Government wants to know vaccine’s impact on spread of virus. Ian Taylor reports
The government has yet to decide how to provide proof of Covid vaccination for travellers, meaning there will be no release from test requirements under the traffic light system for anyone travelling from May 17 who has had two vaccine doses.
Health secretary Matt Hancock told MPs on Monday: “We need to have a way of showing [vaccination]. We’ve not yet come to any conclusions about how we should do that.”
Covid-status certification is subject to a review led by Cabinet Office minister Michael Gove.
Aviation minister Robert Courts explained the delay on developing certification for travel when he appeared before the Transport Select Committee of MPs last week, saying: “We don’t yet understand everything about the way vaccines work. The science has to catch up.
“We need to understand the transmission of variants of concern. What effect does vaccination have on transmissibility? We also have to factor in countries which aren’t as well advanced with vaccination.”
Labour MP Ben Bradshaw argued studies suggest vaccination is effective against variants. But Courts replied: “A number of studies suggest a number of things. We’ll consider these points at the reviews.”
The government’s Global Travel Taskforce scheduled three reviews – by June 28, July 30 and October 1.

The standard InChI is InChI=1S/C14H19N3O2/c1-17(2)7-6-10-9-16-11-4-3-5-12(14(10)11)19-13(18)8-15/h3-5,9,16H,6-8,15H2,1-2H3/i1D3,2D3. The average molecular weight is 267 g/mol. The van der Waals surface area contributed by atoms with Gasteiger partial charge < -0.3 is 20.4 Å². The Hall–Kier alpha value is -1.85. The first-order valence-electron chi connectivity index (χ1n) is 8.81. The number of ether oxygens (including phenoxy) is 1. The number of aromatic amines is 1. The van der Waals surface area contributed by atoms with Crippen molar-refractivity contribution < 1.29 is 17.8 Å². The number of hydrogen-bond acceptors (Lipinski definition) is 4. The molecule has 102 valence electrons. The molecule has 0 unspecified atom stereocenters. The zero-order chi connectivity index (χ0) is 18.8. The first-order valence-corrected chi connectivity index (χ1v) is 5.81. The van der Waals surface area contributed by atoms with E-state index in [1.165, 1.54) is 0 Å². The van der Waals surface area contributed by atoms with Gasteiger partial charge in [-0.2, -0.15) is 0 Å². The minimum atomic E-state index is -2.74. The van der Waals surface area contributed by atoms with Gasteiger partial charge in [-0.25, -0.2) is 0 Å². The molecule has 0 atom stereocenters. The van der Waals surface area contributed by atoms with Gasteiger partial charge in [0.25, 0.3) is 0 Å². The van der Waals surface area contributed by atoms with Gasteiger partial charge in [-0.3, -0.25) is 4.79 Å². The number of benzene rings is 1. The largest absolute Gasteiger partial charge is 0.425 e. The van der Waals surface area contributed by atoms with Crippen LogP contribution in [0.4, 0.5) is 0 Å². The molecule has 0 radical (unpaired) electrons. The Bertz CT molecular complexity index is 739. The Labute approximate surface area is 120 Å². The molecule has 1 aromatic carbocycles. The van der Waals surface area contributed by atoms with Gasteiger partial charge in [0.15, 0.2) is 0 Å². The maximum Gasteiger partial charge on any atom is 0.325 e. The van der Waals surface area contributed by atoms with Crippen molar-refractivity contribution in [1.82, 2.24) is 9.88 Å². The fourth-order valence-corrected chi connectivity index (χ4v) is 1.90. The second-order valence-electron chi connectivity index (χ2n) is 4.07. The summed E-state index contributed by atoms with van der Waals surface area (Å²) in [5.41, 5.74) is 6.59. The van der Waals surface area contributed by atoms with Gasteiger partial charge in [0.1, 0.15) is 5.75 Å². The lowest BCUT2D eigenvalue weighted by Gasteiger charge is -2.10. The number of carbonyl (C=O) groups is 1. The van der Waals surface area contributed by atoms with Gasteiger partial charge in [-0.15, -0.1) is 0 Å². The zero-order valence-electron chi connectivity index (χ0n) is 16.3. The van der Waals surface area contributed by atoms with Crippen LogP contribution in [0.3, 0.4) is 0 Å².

Courts explained: “The Cabinet Office is running the overall vaccination accreditation. We feed into that and will engage to see what accreditation means for international travel.”
He confirmed: “We’d like a scheme that is as digital as possible, but there will be people who don’t have a smartphone or a battery might run out, so we need a paper scheme as well. Long term, we want an international standard. We don’t want a patchwork of different rules.”
Courts argued the UK would be “international leaders” on certification “because we sit on the International Civil Aviation Organisation [ICAO] panel”.
Heathrow Airport chief solutions officer Chris Garton agreed: “The UK government is in a great position to take a lead.”
He warned: “It is difficult if these requirements differ for every country. We’ve got to standardise it over time.”
Garton said: “We’re pushing strongly for passengers to submit certification to airlines before travel, even if it’s paper.”
When it was pointed out existing vaccination certificates are paper and checked by the border staff of countries which require them, Garton said: “That is correct. But at the scale we’re talking about a paper-based system will just not work.”
Iata UK & Ireland country manager Simon McNamara said: “We need to facilitate something, if not by May 17 then by June 28. For now it will be paper, but we need to move rapidly to digital.”
He added: “Iata has developed a tool, Travel Pass, which can display test results and vaccination certificates. [But] we need governments to issue certificates.”
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